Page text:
The tool will assess the citie’s resilience against 117 indicators to create a detailed city resilience action plan and improve disaster risk reduction.
In a bid to boost resilience in the face of disaster, some 200 cities this year say they will start using a new tool to develop strategies for curbing disaster losses from climate change and other risks.
The tool was released last week at the Global Platform for Risk Reduction summit held in Cancún, Mexico. Published by the UN Office for Disaster Risk Reduction, the Disaster Resilience Scorecard for Cities, as the tool is known, enables urban leaders to align their local disaster risk reduction efforts with an international accord known as the Sendai Framework for Disaster Risk Reduction.
That 2015 global agreement aims to cut disaster-related risk and the associated loss of lives and assets globally by 2030. Its near-term target is to substantially increase the number of local strategies for disaster risk reduction by 2020 — an issue that was at the forefront of the Cancún meet and something the scorecard aims to facilitate.
The scorecard is an update of a previous version that was piloted in 35 cities, including Hong Kong, Geneva, Quito and Kisumu, Kenya. Companies AECOM and IBM, as well as the European Commission and USAID, were involved in the update.
Designed for local authorities to assess the resilience of their cities, guide local strategies around disaster risk reduction, and track their progress on implementation of the Sendai Framework, the scorecard can be used for two levels of assessment: preliminary and detailed.
The preliminary assessment is based on the UNISDR’s ‘10 essentials for making cities resilient’. These cover issues of governance and financial capacity, planning and disaster preparation, and how cities respond and recover in the wake of disaster. For example, one query posed by the scorecard asks of local leaders, “Is there a strategy or process in place for post-event recovery and reconstruction, including economic reboot, societal aspects, etc.?”
UNISDR suggests that the preliminary assessment, which has 47 questions, be used in a one- or two-day “city multi-stakeholder” workshop.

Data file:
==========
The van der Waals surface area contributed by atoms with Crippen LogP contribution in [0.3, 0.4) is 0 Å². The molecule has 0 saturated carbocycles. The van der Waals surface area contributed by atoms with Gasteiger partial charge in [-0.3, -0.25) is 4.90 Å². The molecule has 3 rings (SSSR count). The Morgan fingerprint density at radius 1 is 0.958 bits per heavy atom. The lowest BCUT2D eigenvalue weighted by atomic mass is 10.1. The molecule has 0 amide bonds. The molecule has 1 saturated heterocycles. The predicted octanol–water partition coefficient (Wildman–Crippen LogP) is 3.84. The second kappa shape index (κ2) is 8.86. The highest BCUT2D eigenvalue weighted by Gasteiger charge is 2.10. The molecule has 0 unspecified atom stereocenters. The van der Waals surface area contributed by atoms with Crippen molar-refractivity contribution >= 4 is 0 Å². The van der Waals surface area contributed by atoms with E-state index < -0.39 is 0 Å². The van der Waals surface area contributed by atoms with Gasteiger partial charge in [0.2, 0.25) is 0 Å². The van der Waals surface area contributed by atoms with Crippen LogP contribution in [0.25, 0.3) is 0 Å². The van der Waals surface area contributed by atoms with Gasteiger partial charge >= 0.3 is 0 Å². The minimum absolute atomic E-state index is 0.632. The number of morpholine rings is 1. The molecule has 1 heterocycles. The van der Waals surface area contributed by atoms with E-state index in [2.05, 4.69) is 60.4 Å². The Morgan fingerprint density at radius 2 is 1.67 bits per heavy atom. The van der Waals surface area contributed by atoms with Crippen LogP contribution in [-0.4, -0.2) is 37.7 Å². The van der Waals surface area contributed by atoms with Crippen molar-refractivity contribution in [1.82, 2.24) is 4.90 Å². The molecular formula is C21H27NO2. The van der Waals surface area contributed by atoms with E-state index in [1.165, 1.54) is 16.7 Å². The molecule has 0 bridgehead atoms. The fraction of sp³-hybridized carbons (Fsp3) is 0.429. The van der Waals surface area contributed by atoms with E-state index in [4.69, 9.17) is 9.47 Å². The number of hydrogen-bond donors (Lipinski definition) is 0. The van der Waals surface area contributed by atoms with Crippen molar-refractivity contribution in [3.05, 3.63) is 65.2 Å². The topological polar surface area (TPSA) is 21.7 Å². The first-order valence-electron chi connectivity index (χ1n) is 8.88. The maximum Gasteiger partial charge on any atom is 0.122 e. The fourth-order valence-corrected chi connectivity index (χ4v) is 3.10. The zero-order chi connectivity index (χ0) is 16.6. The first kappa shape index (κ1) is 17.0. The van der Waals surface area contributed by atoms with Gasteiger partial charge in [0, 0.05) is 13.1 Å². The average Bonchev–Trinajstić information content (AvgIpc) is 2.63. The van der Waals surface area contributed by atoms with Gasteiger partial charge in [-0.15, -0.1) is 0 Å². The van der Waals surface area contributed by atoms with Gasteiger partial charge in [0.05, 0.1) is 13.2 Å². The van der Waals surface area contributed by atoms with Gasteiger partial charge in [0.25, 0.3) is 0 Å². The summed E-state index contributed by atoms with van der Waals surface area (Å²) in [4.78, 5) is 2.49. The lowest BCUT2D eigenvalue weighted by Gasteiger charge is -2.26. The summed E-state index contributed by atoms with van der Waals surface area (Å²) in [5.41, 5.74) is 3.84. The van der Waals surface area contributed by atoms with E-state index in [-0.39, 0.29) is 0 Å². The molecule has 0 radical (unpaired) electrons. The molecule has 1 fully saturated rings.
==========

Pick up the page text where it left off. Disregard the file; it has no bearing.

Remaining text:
The detailed assessment gets further into the intricacies of what’s required for a local plan around reducing disaster risk and increasing city resilience.
It looks at things like putting in place organisational structures and identifying processes to understand and act on risk reduction, understanding current and future risks to inform decision-making, and strengthening financial capacity for resilience, among other things.
This assessment is a weightier task, comprised of 117 indicators. To complete it, the UNISDR suggests a multi-stakeholder endeavor that may last up to four months. The outcomes of this process could then form the basis of a “detailed city resilience action plan.”
UNISDR notes that most cities will likely not score above 50 per cent on the scorecard, since it gives an “aspirational definition” of disaster resilience. But the objective is to “guide cities toward improved disaster risk reduction.”
The agency also emphasises that strengthening resilience is a collaborative effort. And local governments should consult with relevant entities that control components of disaster resilience outside local governments’ control, such as private utility companies and provincial governments, when using the scorecard.
Likewise, it advises local governments to consult with citizen groups to “improve the validity” of their results.
This story was published with permission from Citiscope, a nonprofit news outlet that covers innovations in cities around the world. More at Citiscope.org.
(Orginially posted by www.eco-business.com)